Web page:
Within a year someone will have ripped all the copper pipes out of the walls of the tiny house to sell them for scrap.  Within 2 years the tiny houses will be so damaged they'll be condemned.
 
2017-03-21 12:11:58 AM  

2chris2: Within a year someone will have ripped all the copper pipes out of the walls of the tiny house to sell them for scrap.


Use Pex instead.
 
2017-03-21 11:27:48 AM  

Imperialism: Saiga410: but they will buy the first four modular units with $365,000 in government money and a charitable donation.

80k to make shed?  I sold a 900 sq ft house on 1/8 acre for that just 5 years ago

$365k wouldn't get you a shed in Vancouver or Seattle.


Because of the crazy land prices, but in this scenario the land is free so they are only talking about the cost for construction.  This is my main problem with "tiny houses"; the city is paying $91k for each of these tiny houses when you can buy a much nicer to live in single wide trailer for like $20k. Heck you can get a really nice yurt for like $10k. Tiny houses are an expensive status symbol for enviro-hipsters; they are not the most cost effective way to get a home.
 
2017-03-21 11:29:38 AM  
It begins with "incentivizing behavior" and escalates to "mandatory."
 
2017-03-21 07:40:14 PM  

stuff: Imperialism: Saiga410: but they will buy the first four modular units with $365,000 in government money and a charitable donation.

80k to make shed?  I sold a 900 sq ft house on 1/8 acre for that just 5 years ago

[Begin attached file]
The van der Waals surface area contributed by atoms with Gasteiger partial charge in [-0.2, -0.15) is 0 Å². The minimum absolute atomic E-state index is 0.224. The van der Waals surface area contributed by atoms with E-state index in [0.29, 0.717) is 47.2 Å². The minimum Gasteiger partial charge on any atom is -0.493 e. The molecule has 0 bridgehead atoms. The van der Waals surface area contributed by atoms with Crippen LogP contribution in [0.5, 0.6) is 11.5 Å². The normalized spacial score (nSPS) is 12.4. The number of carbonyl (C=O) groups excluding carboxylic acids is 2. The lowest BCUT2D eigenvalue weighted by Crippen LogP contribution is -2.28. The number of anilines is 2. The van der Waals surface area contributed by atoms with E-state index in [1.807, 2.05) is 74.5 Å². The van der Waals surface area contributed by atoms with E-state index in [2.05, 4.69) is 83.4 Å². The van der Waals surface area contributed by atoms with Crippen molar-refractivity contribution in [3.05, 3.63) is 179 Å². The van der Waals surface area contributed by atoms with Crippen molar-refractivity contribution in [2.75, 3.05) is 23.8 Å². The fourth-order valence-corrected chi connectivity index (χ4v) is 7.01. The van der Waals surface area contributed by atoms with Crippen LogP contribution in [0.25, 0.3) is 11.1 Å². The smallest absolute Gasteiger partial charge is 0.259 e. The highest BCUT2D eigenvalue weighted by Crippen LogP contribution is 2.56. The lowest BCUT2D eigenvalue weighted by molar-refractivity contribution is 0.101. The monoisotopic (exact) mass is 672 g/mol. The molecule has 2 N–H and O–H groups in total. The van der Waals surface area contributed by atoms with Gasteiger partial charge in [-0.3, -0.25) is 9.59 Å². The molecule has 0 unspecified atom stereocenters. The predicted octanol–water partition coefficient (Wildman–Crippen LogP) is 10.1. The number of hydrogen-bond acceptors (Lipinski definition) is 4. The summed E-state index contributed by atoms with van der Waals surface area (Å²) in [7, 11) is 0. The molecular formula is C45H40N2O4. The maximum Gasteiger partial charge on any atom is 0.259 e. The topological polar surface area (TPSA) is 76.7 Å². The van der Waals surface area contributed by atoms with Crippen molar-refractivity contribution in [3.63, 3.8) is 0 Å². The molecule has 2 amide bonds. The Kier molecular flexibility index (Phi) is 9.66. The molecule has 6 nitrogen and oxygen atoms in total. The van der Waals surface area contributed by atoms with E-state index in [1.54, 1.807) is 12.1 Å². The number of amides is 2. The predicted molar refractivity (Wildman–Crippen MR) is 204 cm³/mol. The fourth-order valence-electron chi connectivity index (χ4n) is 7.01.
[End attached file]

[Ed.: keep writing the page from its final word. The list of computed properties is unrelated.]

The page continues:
$365k wouldn't get you a shed in Vancouver or Seattle.

Because of the crazy land prices, but in this scenario the land is free so they are only talking about the cost for construction.  This is my main problem with "tiny houses"; the city is paying $91k for each of these tiny houses when you can buy a much nicer to live in single wide trailer for like $20k. Heck you can get a really nice yurt for like $10k. Tiny houses are an expensive status symbol for enviro-hipsters; they are not the most cost effective way to get a home.


I remember watching a video article interviewing a bunch of tiny house folks. They talked at length about how they designed the open shelf that was their late teen/college aged son's "loft" over their kitchen/bedroom. You'd have to double over to sit at the kitchen table and the son had to double over to sit on his "bed". I hope they like hearing him jerkin' it 'cause no girl will ever be coming over.

The part that made me snort was when they discussed the exterior. They'd lined the outside with aluminum cans because manufactured-poverty chic was in that year. And the husband was gushing about how they'd used cans from their local pizza place.  Snert. Thanks, sir, Sysco and the environment thanks you.
 
2017-03-21 08:21:52 PM  

Imperialism: Saiga410: but they will buy the first four modular units with $365,000 in government money and a charitable donation.

80k to make shed?  I sold a 900 sq ft house on 1/8 acre for that just 5 years ago

$365k wouldn't get you a shed in Vancouver or Seattle.


Sure it would, if you bought it in Buttfark, Manitoba and hauled it there on a flatbed.  It would buy you a hundred sheds and the land is already bought, by the homeowner.

This is a great idea sure to be farked up by bureaucrats.
 
2017-03-21 10:37:34 PM  

stuff: Tiny houses are an expensive status symbol for enviro-hipsters; they are not the most cost effective way to get a home.


Sure they are.  At whatever level of luxury you're talking about, the smaller house will be the cheaper house.  If you build it yourself and use things like recycled lumber and fixtures, you can build a nice tiny house for a whole lot less than a much larger house of the same quality.